— David Canellis

Data Center

  • Solana (a layer-1) and Uniswap (a DEX) are neck-and-neck for fees generated in the past seven days — both $10 million.
  • Ethereum only has 174 validators waiting in the queue, down from more than 22,000 this time last month. Active validators were at an all-time high yesterday: 1,014,915.
  • Bitcoin transactions are more than 80% standard BTC transfers, plugging the gap left by lower interest in Runes and Ordinals.
  • Pepe’s leading the memestocks, gaining 18% over the past 24 hours, according to CoinGecko.
  • GameStop’s stock is above $65 in premarket trading, on pace to shatter its 52-week high of $38.

Deja vu

He’s back. 

I am, of course, talking about the man, the myth, the legend: Roaring Kitty. 

The return of Keith Gill, the man behind the powerful online persona, sent memestocks and memecoins soaring on Monday. 

We were left asking one big question: Is history repeating itself? The answer is…maybe? 

We’re nowhere near the 2021 memestock mania, when GameStop’s stock rose to new heights. And it’s not just the retail investors who benefited from the memestock focus either back then or right now. 

Pepe, Dogecoin, FLOKI, Dogwifhat and, of course, some random GME-themed memecoins (with no affiliation with the company) gained after Roaring Kitty posted a video suggesting his return.

That’s not even mentioning that GameStop’s market cap is back over $9 billion, or that the stock closed up 74% on Monday. AMC, another memestock favorite, closed up 78%.

A number of factors made 2021 unique. I’m not saying it’s impossible in this cycle, but the threads may be more similar instead of the exact same.

Memecoins dominate today’s market narrative, whereas 2021 saw NFTs booming — nowadays, not so much. 

There are macro differences, too. Zooming out of crypto, interest rates are sky high with the Federal Reserve holding on to the 5.25%-and-5.50% range since the summer of 2023. Inflation still runs rampant. Retail investors simply aren’t seeing the same economic environment, not to mention the pandemic that was still a thing in 2021. 

Back then, interest rates were so low that millennials could actually afford to buy houses.

The point is: We’re not coming out of lockdown, and we’re seeing crypto bounce back with some weakness after a rough bear market. Of course, that’s not going to stop folks who want to jump into either the memestocks or memecoins. But the conditions don’t look to be ripe enough for a repeat.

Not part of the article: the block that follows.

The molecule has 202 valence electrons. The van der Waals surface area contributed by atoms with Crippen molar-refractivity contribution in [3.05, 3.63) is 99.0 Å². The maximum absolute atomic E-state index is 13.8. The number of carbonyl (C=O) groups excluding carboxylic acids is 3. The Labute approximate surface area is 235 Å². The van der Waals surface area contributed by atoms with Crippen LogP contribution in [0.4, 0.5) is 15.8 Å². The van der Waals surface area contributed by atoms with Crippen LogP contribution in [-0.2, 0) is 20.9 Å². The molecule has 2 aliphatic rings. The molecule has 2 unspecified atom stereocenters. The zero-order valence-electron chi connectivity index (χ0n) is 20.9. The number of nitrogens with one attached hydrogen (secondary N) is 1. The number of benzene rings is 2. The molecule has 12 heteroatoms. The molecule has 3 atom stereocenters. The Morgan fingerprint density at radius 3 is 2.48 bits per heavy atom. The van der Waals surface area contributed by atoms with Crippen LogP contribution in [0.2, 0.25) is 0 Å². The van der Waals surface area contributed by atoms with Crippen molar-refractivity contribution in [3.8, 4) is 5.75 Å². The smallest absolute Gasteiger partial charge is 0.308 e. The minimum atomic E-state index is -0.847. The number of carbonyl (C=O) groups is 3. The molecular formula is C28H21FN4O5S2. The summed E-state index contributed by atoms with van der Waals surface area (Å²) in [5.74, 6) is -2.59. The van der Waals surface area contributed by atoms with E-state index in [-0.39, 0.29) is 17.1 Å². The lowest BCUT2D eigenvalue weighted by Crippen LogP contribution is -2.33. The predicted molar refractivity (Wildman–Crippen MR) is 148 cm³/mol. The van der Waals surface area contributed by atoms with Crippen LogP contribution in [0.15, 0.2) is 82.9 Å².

Just remember: Diamond hands may be forever, but these cycles tend to have a short — and volatile — lifespan.

— Katherine Ross

The Works

  • Tornado Cash developer Alexey Pertsev was found guilty of money laundering by a Dutch court this morning. 
  • A new crypto-focused political action committee launched, according to Blockworks’ Casey Wagner. 
  • A bitcoin mining company said to have ties to China was ordered by the US government to divest land holdings near a nuclear missile base, according to CNBC. 
  • Crypto prime brokerage Falcon Labs settled with the CFTC for $1.7 million. The regulator said Falcon Labs failed to register as a futures commission merchant. 
  • OpenAI released a new, upgraded AI model called ChatGPT-4o, according to CNN. 

The Morning Riff

Here’s an interesting find: Speculators on the prediction market Polymarket seem to be giving US President Joe Biden similar chances at victory than challenger Donald Trump in a new, major national poll. 

On Polymarket right now — in a market that has earned more than $125 million worth of bets — Trump leads Biden 49% to 44%. Robert F. Kennedy Jr., meanwhile, pulls a mere 3% — one percentage point less than Michelle Obama, wife of former president Barack Obama.

Read more: Stand With Crypto PAC launches as industry interest in campaign funding ramps up 

Let’s look at the new New York Times poll from this week.

Trump leads in an array of battleground states, per the Times/Siena College/Philadelphia Inquirer poll. In two of those states, Trump pulls 49% to Biden’s 42%. Biden fares best in Wisconsin, pulling 47% to Trump’s 45%. 

Interestingly, RFK Jr. polled around 10% in each of the battleground states — a marker of strength for the independent candidate and much stronger than what the folks on Polymarket are saying. 

The polls and prediction market aren’t moving in tandem, but at some points, they rhyme. To be sure, the crypto-powered Polymarket has been giving Trump strong chances for months. But it’s a fascinating lens for a major political matchup — I’ll be watching as the bets continue to develop. Stay tuned. 

— Michael McSweeney